Interesting is the position of textual critics against the Johannine Comma. Most find a minority reading from one or two 4th century manuscripts sufficient. Why not accept the early Latin manuscript evidence and its overwhelming majority of manuscript copies that support the text? It should also be noted that most Greek extant manuscripts containing the verses 7 and 8 of 1 John are actually considered late manuscripts (dated from 9th century or later). What should weigh heavily here is that when the Johannine Comma is removed, the text clearly has a Greek grammatical error which has been noticed very early on in Church history (Gregory of Nazianzus 4th century).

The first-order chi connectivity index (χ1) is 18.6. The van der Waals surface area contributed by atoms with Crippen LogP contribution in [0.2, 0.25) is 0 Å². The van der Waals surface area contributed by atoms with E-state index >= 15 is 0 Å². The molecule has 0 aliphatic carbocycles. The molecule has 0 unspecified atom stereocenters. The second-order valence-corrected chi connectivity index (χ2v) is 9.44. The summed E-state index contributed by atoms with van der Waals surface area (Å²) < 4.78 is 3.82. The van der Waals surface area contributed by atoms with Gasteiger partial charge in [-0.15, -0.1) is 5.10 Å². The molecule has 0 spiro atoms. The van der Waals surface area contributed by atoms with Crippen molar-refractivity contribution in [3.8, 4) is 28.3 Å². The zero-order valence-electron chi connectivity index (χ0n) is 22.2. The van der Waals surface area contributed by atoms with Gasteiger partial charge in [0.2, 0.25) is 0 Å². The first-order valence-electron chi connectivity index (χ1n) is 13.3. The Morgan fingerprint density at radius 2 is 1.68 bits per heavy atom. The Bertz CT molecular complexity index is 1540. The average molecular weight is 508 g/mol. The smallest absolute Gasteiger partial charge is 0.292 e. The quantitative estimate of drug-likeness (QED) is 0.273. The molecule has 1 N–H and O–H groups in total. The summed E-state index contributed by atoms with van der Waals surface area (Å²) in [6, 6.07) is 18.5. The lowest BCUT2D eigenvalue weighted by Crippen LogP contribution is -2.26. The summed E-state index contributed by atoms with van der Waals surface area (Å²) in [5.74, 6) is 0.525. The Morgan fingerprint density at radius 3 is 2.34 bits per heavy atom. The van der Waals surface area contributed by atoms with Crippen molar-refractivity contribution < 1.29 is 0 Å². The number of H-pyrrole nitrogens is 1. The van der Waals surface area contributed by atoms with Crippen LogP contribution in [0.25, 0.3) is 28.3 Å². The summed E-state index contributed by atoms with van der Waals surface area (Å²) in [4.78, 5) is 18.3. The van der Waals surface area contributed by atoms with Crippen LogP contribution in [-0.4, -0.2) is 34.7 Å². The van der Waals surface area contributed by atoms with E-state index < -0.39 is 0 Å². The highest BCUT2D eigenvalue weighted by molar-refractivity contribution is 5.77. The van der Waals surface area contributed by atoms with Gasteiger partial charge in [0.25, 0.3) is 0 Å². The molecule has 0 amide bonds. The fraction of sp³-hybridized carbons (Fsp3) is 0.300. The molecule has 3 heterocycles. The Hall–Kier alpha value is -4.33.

It is difficult to argue that someone fabricated the comma after the fact as it naturally flows within the context of the text both before and after, and it most naturally resolves the grammatical error. In addition, the Johannine Comma is cohesive with John's writings and his underlying theme on the divinity of Jesus Christ - the Word of God . Again, early evidence specifically supports this text by specifically addressing the fact that this scripture was under attack. Jerome's Preface to the Canonical Epistles states: "The order of the seven Epistles which are called canonical is not the same among the Greeks who follow the correct faith and the one found in the Latin codices, where Peter, being the first among the apostles, also has his two epistles first. But just as we have corrected the evangelists into their proper order, so with God's help have we done with these. The first is one of James, then two of Peter, three of John and one of Jude. Just as these are properly understood and so translated faithfully by interpreters into Latin without leaving ambiguity for the readers nor [allowing] the variety of genres to conflict, especially in that text where we read the unity of the trinity is placed in the first letter of John, where much error has occurred at the hands of unfaithful translators contrary to the truth of faith, who have kept just the three words water, blood and spirit in this edition omitting mention of Father, Word and Spirit in which especially the catholic faith is strengthened and the unity of substance of Father, Son and Holy Spirit is attested." This alone should silence the critics by confirming the reason as to why the text is missing in many manuscripts. Of course if you do not accept this evidence< then you will fail to accept the early evidence of fathers referencing this scripture which uniquely contains the text that these three are one" In ~200AD Tertullian wrote "these three are one" in his "Apology, Against Praxeas", chapter 25. His reference to it is clear in apologetic "Thus the connection of the Father in the Son, and of the Son in the Paraclete, produces three coherent Persons, who are yet distinct One from Another. These Three are one essence, not one Person, as it is said, 'I and my Father are One,'". Note, some critical thinkers are now reconsidering the stats quo. In 1983 the UBS Preface p.x announced plans for a "thorough revision of the textual apparatus, with special emphasis upon evidence from the ancient versions, the Diatessaron, and the Church Fathers". The latest edition of UBS4 updated many early church writer references and now has Cyprian for Comma inclusion. ~248AD Thascius Cyprian bishop of Carthage in his "On The Lapsed, On the Novatians" wrote: On the Unity of the Universal Church, Treatise (1:6): "He who breaks the peace and the concord of Christ, does so in opposition to Christ; he who gathereth elsewhere than in the Church, scatters the Church of Christ. The Lord says, 'I and the Father are one;' and again, it is written of the Father, and of the Son, and of the Holy Spirit, 'And these three are one.'" Critics that claim the Joannine Comma is a late emendation must address the reality of the very early evidence that supports it and the rational claim as to its removal and the obvious identifiable issue that is created when it is missing.